Two reasons to care about two-year-olds
By Mike Messman, Ph.D., Dairy Technical Services Manager, Cargill
1.Two-year-olds who peak low won’t ever catch up. Gavin Staley, a veterinarian and technical service specialist with Diamond V, finds that each pound of peak milk could be worth 200 to 250 pounds more milk for the whole lactation.
2. A herd cannot outperform the production standard set by the two-year-olds’ “ceiling.” Staley’s research shows a herd whose two-year-olds peak at 75 pounds will not be capable of reaching an average herd milk production of 85 pounds.
Ask yourself, are your first lactation heifers heightening or hindering production? Evaluate your first-lactation heifers’ peak milk by age and look for what we like to call the “Current Production Management Sweet Spot” or the age at first calving where your average peak milk is the highest. This may be older than the current goal you have set. After factoring in additional heifer-rearing feed costs, you may see this as an opportunity for your farm.
Milk production is your revenue. So, it makes sense to identify and solve lactating herd issues fast to maintain high milk production. In this case, research done by Mike Van Amburgh at Cornell University proves that age at first calving, average daily gain, and rumen development in calves are three of the main barriers affecting first lactation production.
If you have identified any of these focus areas as a challenge on your dairy, try implementing these key practices.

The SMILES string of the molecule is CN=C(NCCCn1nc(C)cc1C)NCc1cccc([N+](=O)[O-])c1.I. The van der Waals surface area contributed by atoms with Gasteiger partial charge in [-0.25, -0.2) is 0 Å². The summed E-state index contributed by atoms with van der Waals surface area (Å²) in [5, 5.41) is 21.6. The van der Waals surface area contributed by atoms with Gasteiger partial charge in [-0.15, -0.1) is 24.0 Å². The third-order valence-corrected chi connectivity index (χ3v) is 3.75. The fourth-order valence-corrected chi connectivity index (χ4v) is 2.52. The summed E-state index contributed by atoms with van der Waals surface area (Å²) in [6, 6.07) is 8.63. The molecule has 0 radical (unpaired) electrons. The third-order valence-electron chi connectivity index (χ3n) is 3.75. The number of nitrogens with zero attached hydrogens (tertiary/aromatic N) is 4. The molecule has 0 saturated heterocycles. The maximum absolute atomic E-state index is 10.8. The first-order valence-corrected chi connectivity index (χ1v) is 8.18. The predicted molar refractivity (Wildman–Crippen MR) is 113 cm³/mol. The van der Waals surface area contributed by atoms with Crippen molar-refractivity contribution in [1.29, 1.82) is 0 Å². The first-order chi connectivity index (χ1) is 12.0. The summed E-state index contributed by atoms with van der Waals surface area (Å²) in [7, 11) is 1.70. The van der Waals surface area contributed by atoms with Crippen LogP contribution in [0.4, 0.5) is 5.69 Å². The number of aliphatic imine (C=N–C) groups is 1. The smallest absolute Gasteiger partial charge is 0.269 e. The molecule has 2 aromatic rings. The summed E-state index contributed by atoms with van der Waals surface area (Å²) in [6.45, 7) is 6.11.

Invest in your calves.
Van Amburgh’s research found that calves who are fed a denser nutrient diet in the form of milk and milk replacer prior to weaning yielded over 950 pounds more milk after calving. Equally as important is a calf’s availability to fresh feed and water. Offering calves the right starter means giving them the digestible fiber, fermentable carbohydrates, and amino acids their rumens need to produce the nutrients for growth.
Improve heifer check-ups.
Healthy, growing calves are just part of the story. Keep the momentum up as she grows by hitting some key check points. 55% is the optimal weight for pre-breeding heifers, based on their respective mature body weights. A springer ready to calve should weigh 95% of its mature body weight, and at post-calving should weigh 85%. For reference, mature body weight is equal to a third-lactation cow who is 80 to 120 days in milk (DIM). A heifer’s milk production is reduced by seven pounds for every pound she still needs to grow to reach the 85% benchmark.
Optimize age at first calving.
Examining the lactation data of heifers will discern whether age at first calving goals match up with calf and heifer feeding programs. In a large herd data review, we’ve seen lifetime production differences of almost 8,000 pounds more for Holsteins that calved at 23 months rather than 21 months, and almost 11,200 pounds for crosses calving at 25 months rather than 21 months.
A Cargill team member can help you get your questions answered and goals met. Our consultants can analyze where your heifers are and design a HerdFirst® program that will focus on growing your calves to optimize their ages at first calving so your dairy business can thrive.